SB 5118

This analysis was prepared by non-partisan legislative staff for the use of legislative members in their deliberations. This analysis is not a part of the legislation nor does it constitute a statement of legislative intent.

As Reported by Senate Committee On:

Human Services & Corrections, February 11, 2013

Title: An act relating to access to original birth certificates after adoption finalization.

Brief Description: Addressing access to original birth certificates after adoption finalization.

Sponsors: Senators Carrell, Benton, Darneille, Bailey, Roach and Honeyford.

Brief History:

Committee Activity: Human Services & Corrections: 1/28/13, 2/11/13 [DPS-WM, DNP].


Majority Report: That Substitute Senate Bill No. 5118 be substituted therefor, and the substitute bill do pass and be referred to Committee on Ways & Means.

Signed by Senators Carrell, Chair; Pearson, Vice Chair; Baumgartner, Darneille, Ranking Member; Harper.

Minority Report: Do not pass.

Signed by Senators Hargrove and Padden.

Staff: Joan Miller (786-7784)

Background: Generally, adoption records are sealed and may not be released except upon a court order for good cause or by using a confidential intermediary.

An adopted person over the age of 21, an adopted person under 21 with the permission of the adoptive parent, or a member of the birth parent's family after the adoptee has reached 21 may petition the court to appoint a confidential intermediary. If appointed by the court, the intermediary will search for and discreetly contact the birth parent or adopted person. If the birth parent or adopted person are not alive or cannot be contacted within one year, the intermediary may attempt to locate family members of the birth parent or adopted person. If the person being sought is located, the intermediary must make a discreet and confidential inquiry as to whether the person will consent to having his or her identity disclosed to the petitioner. If the person being sought refuses disclosure, then the intermediary must report the refusal to the court and refrain from further inquiry without judicial approval.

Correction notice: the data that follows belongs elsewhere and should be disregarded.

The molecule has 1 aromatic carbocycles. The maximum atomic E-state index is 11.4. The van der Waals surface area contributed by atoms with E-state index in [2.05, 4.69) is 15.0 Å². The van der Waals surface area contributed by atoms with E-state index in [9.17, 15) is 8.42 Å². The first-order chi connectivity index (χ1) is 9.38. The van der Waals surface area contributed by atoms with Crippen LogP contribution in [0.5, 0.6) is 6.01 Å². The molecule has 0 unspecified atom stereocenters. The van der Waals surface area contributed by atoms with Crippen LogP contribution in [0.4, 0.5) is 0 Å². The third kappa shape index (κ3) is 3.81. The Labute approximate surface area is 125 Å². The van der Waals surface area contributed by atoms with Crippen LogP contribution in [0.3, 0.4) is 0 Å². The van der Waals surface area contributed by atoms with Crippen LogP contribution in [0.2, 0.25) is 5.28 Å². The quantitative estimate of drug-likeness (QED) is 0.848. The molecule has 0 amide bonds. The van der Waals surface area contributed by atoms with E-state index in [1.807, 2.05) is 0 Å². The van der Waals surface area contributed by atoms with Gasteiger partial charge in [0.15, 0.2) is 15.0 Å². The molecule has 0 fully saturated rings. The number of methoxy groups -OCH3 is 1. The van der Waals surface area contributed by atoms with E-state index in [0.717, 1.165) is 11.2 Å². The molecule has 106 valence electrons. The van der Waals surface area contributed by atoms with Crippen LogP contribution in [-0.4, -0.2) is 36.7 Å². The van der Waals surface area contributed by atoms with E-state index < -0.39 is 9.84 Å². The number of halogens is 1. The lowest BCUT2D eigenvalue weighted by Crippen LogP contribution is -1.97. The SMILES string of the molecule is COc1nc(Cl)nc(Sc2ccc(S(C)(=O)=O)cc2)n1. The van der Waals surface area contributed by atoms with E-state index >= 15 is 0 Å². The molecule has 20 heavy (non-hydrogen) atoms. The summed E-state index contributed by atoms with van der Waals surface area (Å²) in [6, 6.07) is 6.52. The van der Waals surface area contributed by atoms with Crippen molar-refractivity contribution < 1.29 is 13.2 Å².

Upon written request from the adoptive parent, the adoptee, or the birth parent, nonidentifying information contained in adoption records held by the Department of Social and Health Services, an adoption agency, or maintained in court files, may be disclosed. Nonidentifying information includes, but is not limited to, the following information about the birth parents, adoptive parents, and the adoptee: age at the time of adoption; heritage; education; general physical appearance; religion; occupation; medical and genetic history; first names; and the name of the agency or individual who facilitated the adoption.

For adoptions finalized after October 1, 1993, the Department of Health (DOH) must make available a noncertified copy of the original birth certificate to the adoptee after the adoptee's 18th birthday, unless the birth parent has filed an affidavit of nondisclosure.

Summary of Bill (Recommended Substitute): Upon written request, DOH must provide a noncertified copy of the original birth certificate to an adopted person age 18 or older, regardless of when the adoption was finalized. A birth parent may at any time complete a contact preference form stating that the birth parent would like to be contacted, would like to be contacted through a confidential intermediary, or would not like to be contacted at all. If the birth parent selects the no-contact preference, then the birth parent must complete a medical history form. Both forms would be provided to the adopted person but are otherwise confidential. The forms must be placed in the adopted person’s sealed file. DOH may charge a fee not to exceed $20 for providing a copy of the noncertified original birth certificate to an adopted person.

EFFECT OF CHANGES MADE BY HUMAN SERVICES & CORRECTIONS COMMITTEE (Recommended Substitute): The procedures for providing adopted persons a copy of their original birth certificates were changed. Instead of providing an affidavit of nondisclosure, which would have barred an adopted person from receiving a copy of the original birth certificate altogether, birth parents may complete a Contact Preference Form indicating whether and how they would like to be contacted. DOH is also authorized to charge a fee not to exceed $20 for providing a copy of the original birth certificate.

Appropriation: None.

Fiscal Note: Available.

Committee/Commission/Task Force Created: No.

Effective Date: Ninety days after adjournment of session in which bill is passed.

Staff Summary of Public Testimony on Original Bill: PRO: If this bill existed 30 years ago, adoptees would have some information about their medical history and hereditary conditions. Time and money can be saved by knowing medical information sooner rather than later. The issue goes beyond the privacy of a birth parent – a single individual. Passing this bill would affect a lot of adoptees for the better. We must balance the interests of birth parents and adoptees, and this bill is a good first step because it takes into account their potentially competing interests. The confidential intermediary process would remain in place, but every individual is different, and accessing an original birth certificate would be one more option for an adoptee to pursue. Since 1993, very few, if any, nondisclosure affidavits have been filed. Public opinion regarding adoption has changed; we need to move forward.

Persons Testifying: PRO: Laurie Lippold, Partners for Our Children; Chris Moore, citizen.